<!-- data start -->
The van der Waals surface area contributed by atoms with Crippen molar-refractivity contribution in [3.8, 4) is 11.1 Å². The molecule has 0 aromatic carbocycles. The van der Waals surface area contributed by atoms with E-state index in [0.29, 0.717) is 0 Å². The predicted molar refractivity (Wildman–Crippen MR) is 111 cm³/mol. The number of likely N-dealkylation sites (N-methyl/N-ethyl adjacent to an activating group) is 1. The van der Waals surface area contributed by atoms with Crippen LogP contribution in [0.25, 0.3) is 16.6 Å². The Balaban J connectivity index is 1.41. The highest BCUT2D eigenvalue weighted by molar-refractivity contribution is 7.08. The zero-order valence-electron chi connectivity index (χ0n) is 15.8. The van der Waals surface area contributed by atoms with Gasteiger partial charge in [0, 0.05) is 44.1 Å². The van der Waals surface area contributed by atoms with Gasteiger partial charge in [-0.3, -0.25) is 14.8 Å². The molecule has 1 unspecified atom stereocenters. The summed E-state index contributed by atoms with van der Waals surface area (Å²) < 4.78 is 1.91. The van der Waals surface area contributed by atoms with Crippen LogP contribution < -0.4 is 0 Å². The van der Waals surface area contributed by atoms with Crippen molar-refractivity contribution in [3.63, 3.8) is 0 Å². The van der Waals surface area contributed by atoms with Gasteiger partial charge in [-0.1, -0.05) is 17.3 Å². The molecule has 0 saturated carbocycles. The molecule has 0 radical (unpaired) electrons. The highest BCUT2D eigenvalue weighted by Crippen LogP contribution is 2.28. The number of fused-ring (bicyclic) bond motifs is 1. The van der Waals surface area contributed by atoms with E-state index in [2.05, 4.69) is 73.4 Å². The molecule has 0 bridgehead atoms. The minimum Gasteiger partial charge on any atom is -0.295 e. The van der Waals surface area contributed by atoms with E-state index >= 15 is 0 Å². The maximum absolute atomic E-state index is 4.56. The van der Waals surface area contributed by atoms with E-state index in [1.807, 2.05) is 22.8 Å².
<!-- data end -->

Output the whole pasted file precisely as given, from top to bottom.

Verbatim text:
The van der Waals surface area contributed by atoms with Crippen molar-refractivity contribution in [3.8, 4) is 11.1 Å². The molecule has 0 aromatic carbocycles. The van der Waals surface area contributed by atoms with E-state index in [0.29, 0.717) is 0 Å². The predicted molar refractivity (Wildman–Crippen MR) is 111 cm³/mol. The number of likely N-dealkylation sites (N-methyl/N-ethyl adjacent to an activating group) is 1. The van der Waals surface area contributed by atoms with Crippen LogP contribution in [0.25, 0.3) is 16.6 Å². The Balaban J connectivity index is 1.41. The highest BCUT2D eigenvalue weighted by molar-refractivity contribution is 7.08. The zero-order valence-electron chi connectivity index (χ0n) is 15.8. The van der Waals surface area contributed by atoms with Gasteiger partial charge in [0, 0.05) is 44.1 Å². The van der Waals surface area contributed by atoms with Gasteiger partial charge in [-0.3, -0.25) is 14.8 Å². The molecule has 1 unspecified atom stereocenters. The summed E-state index contributed by atoms with van der Waals surface area (Å²) < 4.78 is 1.91. The van der Waals surface area contributed by atoms with Crippen LogP contribution < -0.4 is 0 Å². The van der Waals surface area contributed by atoms with Crippen molar-refractivity contribution in [3.63, 3.8) is 0 Å². The van der Waals surface area contributed by atoms with Gasteiger partial charge in [-0.1, -0.05) is 17.3 Å². The molecule has 0 saturated carbocycles. The molecule has 0 radical (unpaired) electrons. The highest BCUT2D eigenvalue weighted by Crippen LogP contribution is 2.28. The number of fused-ring (bicyclic) bond motifs is 1. The van der Waals surface area contributed by atoms with E-state index in [2.05, 4.69) is 73.4 Å². The molecule has 0 bridgehead atoms. The minimum Gasteiger partial charge on any atom is -0.295 e. The van der Waals surface area contributed by atoms with E-state index >= 15 is 0 Å². The maximum absolute atomic E-state index is 4.56. The van der Waals surface area contributed by atoms with E-state index in [1.807, 2.05) is 22.8 Å².